Workplace Monitoring: Guidance from the UK and Comparison to the EU

Published: Oct. 27, 2023

The UK’s Information Commissioner’s Office (ICO) recently released guidance discussing the privacy implications of workplace monitoring. The guidance largely mirrors the EU’s approach to monitoring, but provides some useful context on remote monitoring and worker communications. Key takeaways from the ICO’s guidance and similarities and differences to existing EU guidance follow:

Similar: Consent is usually not an appropriate legal basis. The UK guidance, like existing EU guidance from the EDPB and Article 29 Working Party, reiterates that workers have inherently less power compared to their employers. Thus, worker consent is likely not a lawful basis for monitoring. This is familiar, given prior guidance from both the UK and EU stating that employees may be considered vulnerable data subjects.

Different: Monitoring workers in their homes is higher risk. The ICO guidance states that workers have a higher expectation of privacy at home versus in the office and monitoring employees working from home involves higher risk, such as inadvertent collection of family and private life information. While EU guidance does not address this issue in the same way (e.g., focusing instead on personal use of devices or applications, or disproportionate processing), this remote worker guidance should be considered for monitoring in the EU too.

Similar: Sensitive data requires a special category condition (i.e., exception), in addition to a lawful basis. Even if a company’s planned monitoring only incidentally collects special category data (e.g., race, sexual orientation, health, religion, and union membership, among others), it must satisfy an exception—which the ICO calls a “special category condition”–before processing. This extra requirement for special category data applies both in the UK and the EU (GDPR Art. 9(2)). Examples of situations where the condition may be satisfied include carrying out regulatory obligations to workers, ensuring worker health or safety, assessing an employee’s working capacity, or defending against legal claims by workers. In a workplace monitoring context, this is particularly relevant when monitoring worker communications (as discussed below) because they may incidentally include special category information like union membership, health information, and the like.

Different: Email and message monitoring poses particular risk. The ICO guidance addresses workplace email and messaging content monitoring in depth. While past EU (Article 29 Working Party) guidance said monitoring communications was traditionally considered the main threat to employee privacy, regulator guidance and GDPR enforcement decisions have not focused as much on the risk inherent to monitoring particular workplace channels of communication. While neither the UK GDPR nor the EU GDPR Article 9 explicitly categorizes email or message content itself as special category data, the ICO guidance notes that email and message monitoring poses “a high risk to workers’ data protection rights and freedoms and is likely to capture special category data.” Therefore, according to the ICO guidance, even if employers do not intentionally collect special category data, if the very nature of monitoring worker emails or messages makes collection of special category data likely (e.g., a worker might email their healthcare provider or trade union representative), then the employer must identify a special category condition for processing.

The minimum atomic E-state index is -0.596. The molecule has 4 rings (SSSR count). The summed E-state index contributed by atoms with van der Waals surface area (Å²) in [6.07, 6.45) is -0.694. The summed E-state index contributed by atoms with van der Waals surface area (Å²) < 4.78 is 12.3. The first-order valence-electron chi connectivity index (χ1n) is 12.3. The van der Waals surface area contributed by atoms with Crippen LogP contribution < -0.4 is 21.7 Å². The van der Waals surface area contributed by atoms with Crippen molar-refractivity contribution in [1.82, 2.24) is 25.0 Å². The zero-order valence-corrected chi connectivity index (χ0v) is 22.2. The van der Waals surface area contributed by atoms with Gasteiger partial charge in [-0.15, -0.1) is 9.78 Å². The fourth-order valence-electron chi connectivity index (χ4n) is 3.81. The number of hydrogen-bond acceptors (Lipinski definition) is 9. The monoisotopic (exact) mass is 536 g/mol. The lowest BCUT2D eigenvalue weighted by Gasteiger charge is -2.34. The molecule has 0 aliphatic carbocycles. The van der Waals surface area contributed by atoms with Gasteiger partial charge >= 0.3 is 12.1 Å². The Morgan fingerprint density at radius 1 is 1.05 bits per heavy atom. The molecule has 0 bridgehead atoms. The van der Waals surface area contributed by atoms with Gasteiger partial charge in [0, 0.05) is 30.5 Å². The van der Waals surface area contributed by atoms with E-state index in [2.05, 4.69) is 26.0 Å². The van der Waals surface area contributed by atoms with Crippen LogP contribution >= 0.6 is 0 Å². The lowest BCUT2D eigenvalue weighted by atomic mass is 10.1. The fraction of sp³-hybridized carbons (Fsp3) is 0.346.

Similar: A DPIA is needed for high-risk processing. Due to the high risk involved in monitoring workers’ email and message content, the ICO states a data protection impact assessment (DPIA) is necessary prior to monitoring. This is similar to past EU (Article 29 Working Party) guidance that stated that monitoring employee activities, including internet activity, requires a DPIA. As part of the DPIA, companies should consider mitigations or less privacy-invasive tactics, like monitoring network data traffic in lieu of monitoring the content of emails. The ICO guidance provides that a DPIA is also required for other high-risk examples like video or audio monitoring or facial recognition. A DPIA is also likely required for device activity monitoring, such as the use of data loss prevention (DLP) solutions.

Similar: Avoid solely automated decision-making. Both the ICO guidance and existing EU guidance address protections for data subjects from solely automated decision-making that results in significant effects. The ICO guidance addresses the increasing use of tools with automated processes for managing performance and monitoring attendance. Automated decisions that have significant effects on workers (like increasing pay or dismissing workers based on performance) require employers to provide meaningful information about the automated system’s logic in determining the decision, including when the worker submits an access request, and a right to human intervention. One option to avoid triggering the general prohibition on solely automated decision-making with significant effects under the UK GDPR and EU GDPR is to ensure human involvement at the outset. Like EU guidance, the ICO states that such human involvement should be meaningful and carried out by someone who has the authority and competence to change the decision. Both current and prior guidance refer to weighing and interpreting recommendations (e.g., through a process to review the outcome considering all available information and additional factors), rather than merely rubber-stamping the automated recommendations.

While the ICO’s guidance applies only to workplace monitoring subject to the ICO’s jurisdiction, the guidance is instructive for monitoring outside the UK and for areas of similarities between the EU and UK, while existing EU guidance is similarly instructive for workplace monitoring in the UK.